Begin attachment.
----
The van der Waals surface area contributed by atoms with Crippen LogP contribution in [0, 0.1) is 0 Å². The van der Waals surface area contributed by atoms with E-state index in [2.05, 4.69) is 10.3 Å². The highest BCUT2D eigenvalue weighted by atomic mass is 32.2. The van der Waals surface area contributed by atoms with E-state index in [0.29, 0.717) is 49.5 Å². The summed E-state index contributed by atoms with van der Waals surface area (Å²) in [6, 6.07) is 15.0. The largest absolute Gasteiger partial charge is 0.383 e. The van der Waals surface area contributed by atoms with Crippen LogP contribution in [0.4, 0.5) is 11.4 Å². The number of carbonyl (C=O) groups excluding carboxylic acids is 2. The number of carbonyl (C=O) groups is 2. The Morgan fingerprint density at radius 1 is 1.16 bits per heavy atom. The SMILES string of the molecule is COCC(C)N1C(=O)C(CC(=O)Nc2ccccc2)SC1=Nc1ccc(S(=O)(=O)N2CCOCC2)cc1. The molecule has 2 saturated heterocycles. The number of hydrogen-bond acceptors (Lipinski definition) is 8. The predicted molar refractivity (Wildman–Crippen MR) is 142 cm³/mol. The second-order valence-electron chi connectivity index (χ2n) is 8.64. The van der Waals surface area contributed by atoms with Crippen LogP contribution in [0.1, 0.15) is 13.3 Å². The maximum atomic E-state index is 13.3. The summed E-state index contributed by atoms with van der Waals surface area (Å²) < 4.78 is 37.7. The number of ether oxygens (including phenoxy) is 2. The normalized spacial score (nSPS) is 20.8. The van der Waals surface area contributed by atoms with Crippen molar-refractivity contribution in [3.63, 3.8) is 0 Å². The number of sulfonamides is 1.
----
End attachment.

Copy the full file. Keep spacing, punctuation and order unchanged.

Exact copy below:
The van der Waals surface area contributed by atoms with Crippen LogP contribution in [0, 0.1) is 0 Å². The van der Waals surface area contributed by atoms with E-state index in [2.05, 4.69) is 10.3 Å². The highest BCUT2D eigenvalue weighted by atomic mass is 32.2. The van der Waals surface area contributed by atoms with E-state index in [0.29, 0.717) is 49.5 Å². The summed E-state index contributed by atoms with van der Waals surface area (Å²) in [6, 6.07) is 15.0. The largest absolute Gasteiger partial charge is 0.383 e. The van der Waals surface area contributed by atoms with Crippen LogP contribution in [0.4, 0.5) is 11.4 Å². The number of carbonyl (C=O) groups excluding carboxylic acids is 2. The number of carbonyl (C=O) groups is 2. The Morgan fingerprint density at radius 1 is 1.16 bits per heavy atom. The SMILES string of the molecule is COCC(C)N1C(=O)C(CC(=O)Nc2ccccc2)SC1=Nc1ccc(S(=O)(=O)N2CCOCC2)cc1. The molecule has 2 saturated heterocycles. The number of hydrogen-bond acceptors (Lipinski definition) is 8. The predicted molar refractivity (Wildman–Crippen MR) is 142 cm³/mol. The second-order valence-electron chi connectivity index (χ2n) is 8.64. The van der Waals surface area contributed by atoms with Crippen LogP contribution in [0.1, 0.15) is 13.3 Å². The maximum atomic E-state index is 13.3. The summed E-state index contributed by atoms with van der Waals surface area (Å²) < 4.78 is 37.7. The number of ether oxygens (including phenoxy) is 2. The normalized spacial score (nSPS) is 20.8. The van der Waals surface area contributed by atoms with Crippen molar-refractivity contribution in [3.63, 3.8) is 0 Å². The number of sulfonamides is 1.